One of the great privileges of my life has been visiting orphanages in places like Russia, China, and South Africa. Taking our children to see those little ones who had no parents, no room of their own, no toys or clothes of their own was life changing. Through these many visits we learned that those who have little are often much more grateful than those of us who have much.
Gratitude is not natural. It is an attitude that must be taught and nurtured. And it is a task more difficult for parents in the West because of our abundance and prosperity.
There is a story in the Bible that is very hard for us to understand. It is the story of the Israelites being punished for ingratitude by wandering in a desert for 40 years. As a parent, I hated it when my children complained about what they had to eat or what they weren't allowed to wear that everyone else could wear or what they couldn't have. After all, didn't they know we were trying to do our best in raising them? We gave penalties for complaining and had them memorize Bible verses in hopes that they would get the point, but we never were as radical in our discipline as God was with His kids. I might have banished my children to their rooms for 30 minutes for complaining, but to be banished to a desert for 40 years seems a bit over the top!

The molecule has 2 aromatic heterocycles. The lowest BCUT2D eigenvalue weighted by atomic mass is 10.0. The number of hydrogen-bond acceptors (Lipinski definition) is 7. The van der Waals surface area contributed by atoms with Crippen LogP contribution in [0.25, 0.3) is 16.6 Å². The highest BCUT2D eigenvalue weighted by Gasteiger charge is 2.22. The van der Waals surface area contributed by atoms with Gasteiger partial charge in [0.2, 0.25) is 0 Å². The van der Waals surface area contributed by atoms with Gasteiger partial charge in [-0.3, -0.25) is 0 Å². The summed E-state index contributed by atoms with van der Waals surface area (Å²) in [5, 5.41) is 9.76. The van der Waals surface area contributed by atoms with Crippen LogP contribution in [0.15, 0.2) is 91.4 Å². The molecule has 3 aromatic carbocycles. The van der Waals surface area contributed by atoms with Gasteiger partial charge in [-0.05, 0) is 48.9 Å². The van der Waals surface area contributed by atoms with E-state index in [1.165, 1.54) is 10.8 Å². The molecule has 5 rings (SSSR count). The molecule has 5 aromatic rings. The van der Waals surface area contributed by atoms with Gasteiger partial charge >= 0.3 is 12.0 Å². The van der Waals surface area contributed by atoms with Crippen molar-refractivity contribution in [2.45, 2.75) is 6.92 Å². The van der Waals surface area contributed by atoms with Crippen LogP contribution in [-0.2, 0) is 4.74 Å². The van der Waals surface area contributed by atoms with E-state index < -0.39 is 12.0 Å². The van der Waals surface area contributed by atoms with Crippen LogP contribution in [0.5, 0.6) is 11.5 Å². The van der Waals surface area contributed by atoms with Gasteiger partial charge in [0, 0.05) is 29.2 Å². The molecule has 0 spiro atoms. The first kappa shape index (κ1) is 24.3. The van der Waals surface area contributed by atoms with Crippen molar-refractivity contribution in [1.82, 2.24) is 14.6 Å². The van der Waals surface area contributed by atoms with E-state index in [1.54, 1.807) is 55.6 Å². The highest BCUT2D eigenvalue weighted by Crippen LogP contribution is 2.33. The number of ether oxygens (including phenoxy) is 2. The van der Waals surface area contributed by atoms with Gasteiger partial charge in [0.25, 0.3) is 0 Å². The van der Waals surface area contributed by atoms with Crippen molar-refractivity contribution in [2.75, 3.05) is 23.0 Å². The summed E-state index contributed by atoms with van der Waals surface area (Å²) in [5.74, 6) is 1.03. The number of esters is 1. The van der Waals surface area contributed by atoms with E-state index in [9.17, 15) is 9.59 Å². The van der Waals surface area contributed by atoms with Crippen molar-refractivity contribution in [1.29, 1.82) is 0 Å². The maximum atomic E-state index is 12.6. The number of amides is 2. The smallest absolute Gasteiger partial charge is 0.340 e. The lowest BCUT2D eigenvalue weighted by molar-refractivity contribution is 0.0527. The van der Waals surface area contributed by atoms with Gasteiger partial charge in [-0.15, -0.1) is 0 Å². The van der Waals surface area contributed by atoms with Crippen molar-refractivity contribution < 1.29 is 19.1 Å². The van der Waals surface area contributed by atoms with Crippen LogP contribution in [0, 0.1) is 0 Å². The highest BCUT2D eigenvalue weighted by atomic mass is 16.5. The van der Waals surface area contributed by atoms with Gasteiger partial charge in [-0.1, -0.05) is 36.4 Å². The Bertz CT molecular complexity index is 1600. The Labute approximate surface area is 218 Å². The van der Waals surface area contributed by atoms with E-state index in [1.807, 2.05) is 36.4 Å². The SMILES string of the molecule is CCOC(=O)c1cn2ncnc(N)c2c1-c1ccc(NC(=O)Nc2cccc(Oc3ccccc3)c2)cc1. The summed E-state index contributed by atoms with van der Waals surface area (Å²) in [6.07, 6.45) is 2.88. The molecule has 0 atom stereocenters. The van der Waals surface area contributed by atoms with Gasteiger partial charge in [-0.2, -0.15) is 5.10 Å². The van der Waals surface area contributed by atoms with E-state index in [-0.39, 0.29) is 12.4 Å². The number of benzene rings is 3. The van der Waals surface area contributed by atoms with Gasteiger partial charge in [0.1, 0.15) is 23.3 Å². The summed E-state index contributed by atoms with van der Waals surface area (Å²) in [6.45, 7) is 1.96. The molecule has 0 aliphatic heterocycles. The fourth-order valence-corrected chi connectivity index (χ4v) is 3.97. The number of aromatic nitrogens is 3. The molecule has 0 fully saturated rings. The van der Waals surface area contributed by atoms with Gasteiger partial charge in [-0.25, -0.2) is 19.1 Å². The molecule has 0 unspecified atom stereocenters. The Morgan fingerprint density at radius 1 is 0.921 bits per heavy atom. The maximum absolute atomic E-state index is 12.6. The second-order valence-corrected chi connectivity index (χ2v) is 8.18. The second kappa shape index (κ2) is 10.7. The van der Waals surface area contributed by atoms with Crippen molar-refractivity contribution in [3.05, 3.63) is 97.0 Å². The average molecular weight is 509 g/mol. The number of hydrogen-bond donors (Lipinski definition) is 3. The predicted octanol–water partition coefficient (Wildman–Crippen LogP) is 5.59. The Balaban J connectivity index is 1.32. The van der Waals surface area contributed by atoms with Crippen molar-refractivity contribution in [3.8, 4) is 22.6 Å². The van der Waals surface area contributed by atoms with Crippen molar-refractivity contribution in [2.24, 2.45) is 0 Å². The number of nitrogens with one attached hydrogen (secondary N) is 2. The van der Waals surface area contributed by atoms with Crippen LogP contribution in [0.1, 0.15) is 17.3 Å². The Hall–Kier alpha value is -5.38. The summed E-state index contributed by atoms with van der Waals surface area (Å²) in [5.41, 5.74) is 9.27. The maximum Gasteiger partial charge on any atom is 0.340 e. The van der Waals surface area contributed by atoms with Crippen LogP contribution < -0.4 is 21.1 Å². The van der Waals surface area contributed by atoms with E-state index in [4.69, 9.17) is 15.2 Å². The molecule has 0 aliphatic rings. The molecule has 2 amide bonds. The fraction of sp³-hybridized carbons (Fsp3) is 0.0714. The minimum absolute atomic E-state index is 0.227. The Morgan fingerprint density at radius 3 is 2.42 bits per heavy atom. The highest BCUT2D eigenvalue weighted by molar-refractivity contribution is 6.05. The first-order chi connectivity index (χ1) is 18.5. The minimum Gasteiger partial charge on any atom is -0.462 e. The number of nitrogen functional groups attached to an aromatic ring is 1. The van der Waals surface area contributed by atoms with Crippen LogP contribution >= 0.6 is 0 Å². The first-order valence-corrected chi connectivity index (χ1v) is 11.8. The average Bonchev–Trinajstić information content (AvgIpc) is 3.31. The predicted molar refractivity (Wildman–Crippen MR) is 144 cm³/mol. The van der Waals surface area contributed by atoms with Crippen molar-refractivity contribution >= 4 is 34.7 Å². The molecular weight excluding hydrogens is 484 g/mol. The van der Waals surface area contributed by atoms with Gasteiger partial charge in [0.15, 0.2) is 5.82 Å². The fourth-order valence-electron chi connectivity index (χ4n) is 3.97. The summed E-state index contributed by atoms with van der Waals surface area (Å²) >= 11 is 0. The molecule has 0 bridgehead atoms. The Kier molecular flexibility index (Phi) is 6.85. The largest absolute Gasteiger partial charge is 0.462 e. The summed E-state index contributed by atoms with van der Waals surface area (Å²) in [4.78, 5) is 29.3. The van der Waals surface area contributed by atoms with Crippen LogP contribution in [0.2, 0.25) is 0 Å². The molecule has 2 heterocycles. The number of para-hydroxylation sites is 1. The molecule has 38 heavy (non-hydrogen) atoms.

Why did God make such a big deal about only a bad attitude?
I think because He understood better than we can possibly imagine how an ungrateful heart is really a proud heart, a heart of rebellion to the parent who is providing with love. Because children are born selfish, it is the parent's job to train their hearts to be grateful. It's not an easy task, but it's a worthy one, for a child with a thankful heart is a delight to parents and to others. And I'm quite sure our Father in heaven will be smiling as well, on your child and on you for a job well done.
Each generation is different from the one before it. Sean McDowell and J. Warner Wallace, co-authors of the book, "So the Next Generation Will Know," tell us about the unique ways Gen Z—those born between 1995 and 2015—differs from their parents and grandparents. First, this is the first truly digitally native generation. Their phones are their lifeline. Parents shouldn't neglect teaching their kids about the responsibilities of owning a smartphone and interacting online. Moms and dads also need to work at connecting with their kids and answering the questions they have about life and God.All Sermons by Dave and Ann Wilson with cohost Bob Lepine